If Victoza works for you, that's great. Insulin replacement is the only thing that is keeping us T1's alive. Many T2's also need it, because they stop producing their own at some point, or it turns out they are misdiagnosed T1's.

Levimir didn't "not work" on you. It did what it was supposed to do. It doesn't magically makes you better. It needs to be given at the right time in the right amount to control your fasting BG. Faster acting insulin is only to cover food or to make corrections.

Sam, I'm not trying to be snotty, I was actually desperate and planning in my head that I would not be living too long since even insulin (which of course SHOULD be the answer) did not work. If it had just not taken me low enough I could have just continued to titrate up till it did, but the crazy crashing sudden lows in the late afternoon terrified me about taking any more and in fact about continuing the dose I was on. It may be "long-acting" for most, but for me it was "non-acting" and then suddenly "over-acting." For me, for my body, Victoza was an amazing thing, kept me lower/more controlled than ever before since I have been testing. And I know for type 1 insulin is the ONLY answer, but I had been listening to people on this board say that insulin is really the best answer for type 2 also, which is why I had asked my doc about it when she wanted to put me on one of the complicated oral meds (I mean complicated because of scary side effects etc.). I thought: yes, let's just do insulin, it's simple, that's what the body needs. But for me...didn't work.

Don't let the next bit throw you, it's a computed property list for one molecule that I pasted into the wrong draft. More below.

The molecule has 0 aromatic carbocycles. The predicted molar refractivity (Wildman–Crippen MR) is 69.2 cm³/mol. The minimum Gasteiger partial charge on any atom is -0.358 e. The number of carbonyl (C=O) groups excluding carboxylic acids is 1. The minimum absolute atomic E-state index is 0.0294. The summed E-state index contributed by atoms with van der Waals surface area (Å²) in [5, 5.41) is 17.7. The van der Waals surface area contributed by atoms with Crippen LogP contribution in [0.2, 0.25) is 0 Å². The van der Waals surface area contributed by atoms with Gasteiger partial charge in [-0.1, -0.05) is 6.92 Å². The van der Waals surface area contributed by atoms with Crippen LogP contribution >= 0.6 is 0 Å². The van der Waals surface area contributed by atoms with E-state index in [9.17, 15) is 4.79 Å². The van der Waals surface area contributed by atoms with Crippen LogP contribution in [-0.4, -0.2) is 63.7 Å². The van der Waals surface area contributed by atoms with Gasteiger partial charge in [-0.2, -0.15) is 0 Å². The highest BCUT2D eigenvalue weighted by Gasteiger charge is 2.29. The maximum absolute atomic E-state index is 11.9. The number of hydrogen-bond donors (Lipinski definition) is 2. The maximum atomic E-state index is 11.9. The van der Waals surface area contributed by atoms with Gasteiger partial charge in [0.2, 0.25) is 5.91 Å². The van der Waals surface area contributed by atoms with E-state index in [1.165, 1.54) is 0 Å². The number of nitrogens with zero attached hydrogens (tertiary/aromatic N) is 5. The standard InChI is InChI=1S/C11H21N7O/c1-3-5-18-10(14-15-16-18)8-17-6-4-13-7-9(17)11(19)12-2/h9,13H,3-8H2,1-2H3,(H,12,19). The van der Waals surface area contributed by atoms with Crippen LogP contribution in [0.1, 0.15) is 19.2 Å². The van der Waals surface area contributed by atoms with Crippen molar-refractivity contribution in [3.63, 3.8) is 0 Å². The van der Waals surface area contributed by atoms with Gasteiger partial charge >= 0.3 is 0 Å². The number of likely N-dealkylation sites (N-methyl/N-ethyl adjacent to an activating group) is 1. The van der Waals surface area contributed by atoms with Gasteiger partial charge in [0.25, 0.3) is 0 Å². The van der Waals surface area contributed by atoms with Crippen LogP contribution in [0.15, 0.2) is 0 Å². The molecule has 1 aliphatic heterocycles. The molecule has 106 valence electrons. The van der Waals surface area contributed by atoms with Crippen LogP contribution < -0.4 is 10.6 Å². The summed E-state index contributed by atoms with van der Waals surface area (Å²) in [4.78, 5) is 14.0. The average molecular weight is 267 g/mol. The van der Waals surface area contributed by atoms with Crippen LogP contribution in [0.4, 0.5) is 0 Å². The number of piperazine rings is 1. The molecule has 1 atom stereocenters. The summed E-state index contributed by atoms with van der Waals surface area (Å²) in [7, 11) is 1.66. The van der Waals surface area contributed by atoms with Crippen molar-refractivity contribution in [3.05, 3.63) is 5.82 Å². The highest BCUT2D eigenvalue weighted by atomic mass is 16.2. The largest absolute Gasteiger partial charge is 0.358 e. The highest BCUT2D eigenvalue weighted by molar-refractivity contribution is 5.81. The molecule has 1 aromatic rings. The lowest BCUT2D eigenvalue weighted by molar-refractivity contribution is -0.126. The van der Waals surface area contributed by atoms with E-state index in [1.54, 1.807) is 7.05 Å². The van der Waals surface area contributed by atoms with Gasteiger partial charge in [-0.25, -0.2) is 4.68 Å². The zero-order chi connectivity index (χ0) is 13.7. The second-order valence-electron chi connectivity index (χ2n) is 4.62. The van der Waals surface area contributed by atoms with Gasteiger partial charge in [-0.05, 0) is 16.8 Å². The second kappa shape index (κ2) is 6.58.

I didn't take your comment as snotty at all. I was just trying to offer a bit of explanation, regarding insulin. Many of us T1's develop resistance to it and require treatment for that as well.

Most of us T1's find that the various insulins available never do exactly what they're supposed to. Especially the longer acting types. They are very potent, and potentially very dangerous. It's easy to forget that it was meant to go into our livers, not under our skin.

Sam, thanks for the explanation. I didn't know that, had only heard that insulin is the best answer, for both types. But it sure wasn't for me, at least at this point.

I hate to add this but most important:

If the glucose saturation gets high enough so that insulin receptors get turned hard off - maximum insulin resistance, insulin will only rotate around your body until room to store more glucose or liver/kidneys strip it out.

I was there and watched in am whereby 26 units of 75/25 did nothing till I got the dam excess glucose marched /burnt off.

This I saw reliably each and every dam day and I got to see insulin resistance at max and as one got the dam glucose burnt off , then by golly suddenly insulin came alive again.

T1's by nature generally do not suffer from glucose saturation ot the temporary glucose stores of skeletal muscles because they have no insulin or its broken thus they do not see this issue usually. In addition diet constraints and management of T1 always drove diet and restricting carbs before insulin discovery so there is history of NO glucose saturation and Insulin always appears to work.

For bad T2 - not the case. Today after I got my excess glucose down, got excess liver leakage stopped and solid diet approach - now insulin always works and in small quantities.

Before this, my body appeared as dead as post and if I increased the 26 units as test - still no action.